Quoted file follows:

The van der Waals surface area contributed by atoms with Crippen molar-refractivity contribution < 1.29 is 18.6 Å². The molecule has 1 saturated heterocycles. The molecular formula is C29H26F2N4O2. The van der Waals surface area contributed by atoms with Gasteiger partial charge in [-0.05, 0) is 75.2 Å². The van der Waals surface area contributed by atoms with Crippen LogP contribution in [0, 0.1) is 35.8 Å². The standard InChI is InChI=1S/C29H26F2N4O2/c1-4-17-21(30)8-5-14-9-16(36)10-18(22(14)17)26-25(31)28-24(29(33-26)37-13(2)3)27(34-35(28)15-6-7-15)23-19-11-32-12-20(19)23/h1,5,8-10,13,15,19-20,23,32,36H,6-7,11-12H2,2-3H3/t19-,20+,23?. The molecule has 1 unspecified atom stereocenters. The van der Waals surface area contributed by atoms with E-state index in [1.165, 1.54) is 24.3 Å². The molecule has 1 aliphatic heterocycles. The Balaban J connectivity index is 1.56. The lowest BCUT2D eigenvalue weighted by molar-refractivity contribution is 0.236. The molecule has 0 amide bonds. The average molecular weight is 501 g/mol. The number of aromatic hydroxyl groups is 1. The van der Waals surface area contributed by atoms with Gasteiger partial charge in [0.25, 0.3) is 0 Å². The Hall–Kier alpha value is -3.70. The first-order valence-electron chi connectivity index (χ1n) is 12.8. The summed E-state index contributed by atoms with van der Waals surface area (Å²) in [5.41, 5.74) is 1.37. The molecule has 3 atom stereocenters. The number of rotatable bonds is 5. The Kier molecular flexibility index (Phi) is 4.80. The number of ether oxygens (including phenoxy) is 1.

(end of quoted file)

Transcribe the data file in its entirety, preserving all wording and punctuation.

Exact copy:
The van der Waals surface area contributed by atoms with Crippen molar-refractivity contribution < 1.29 is 18.6 Å². The molecule has 1 saturated heterocycles. The molecular formula is C29H26F2N4O2. The van der Waals surface area contributed by atoms with Gasteiger partial charge in [-0.05, 0) is 75.2 Å². The van der Waals surface area contributed by atoms with Crippen LogP contribution in [0, 0.1) is 35.8 Å². The standard InChI is InChI=1S/C29H26F2N4O2/c1-4-17-21(30)8-5-14-9-16(36)10-18(22(14)17)26-25(31)28-24(29(33-26)37-13(2)3)27(34-35(28)15-6-7-15)23-19-11-32-12-20(19)23/h1,5,8-10,13,15,19-20,23,32,36H,6-7,11-12H2,2-3H3/t19-,20+,23?. The molecule has 1 unspecified atom stereocenters. The van der Waals surface area contributed by atoms with E-state index in [1.165, 1.54) is 24.3 Å². The molecule has 1 aliphatic heterocycles. The Balaban J connectivity index is 1.56. The lowest BCUT2D eigenvalue weighted by molar-refractivity contribution is 0.236. The molecule has 0 amide bonds. The average molecular weight is 501 g/mol. The number of aromatic hydroxyl groups is 1. The van der Waals surface area contributed by atoms with Gasteiger partial charge in [0.25, 0.3) is 0 Å². The Hall–Kier alpha value is -3.70. The first-order valence-electron chi connectivity index (χ1n) is 12.8. The summed E-state index contributed by atoms with van der Waals surface area (Å²) in [5.41, 5.74) is 1.37. The molecule has 3 atom stereocenters. The number of rotatable bonds is 5. The Kier molecular flexibility index (Phi) is 4.80. The number of ether oxygens (including phenoxy) is 1.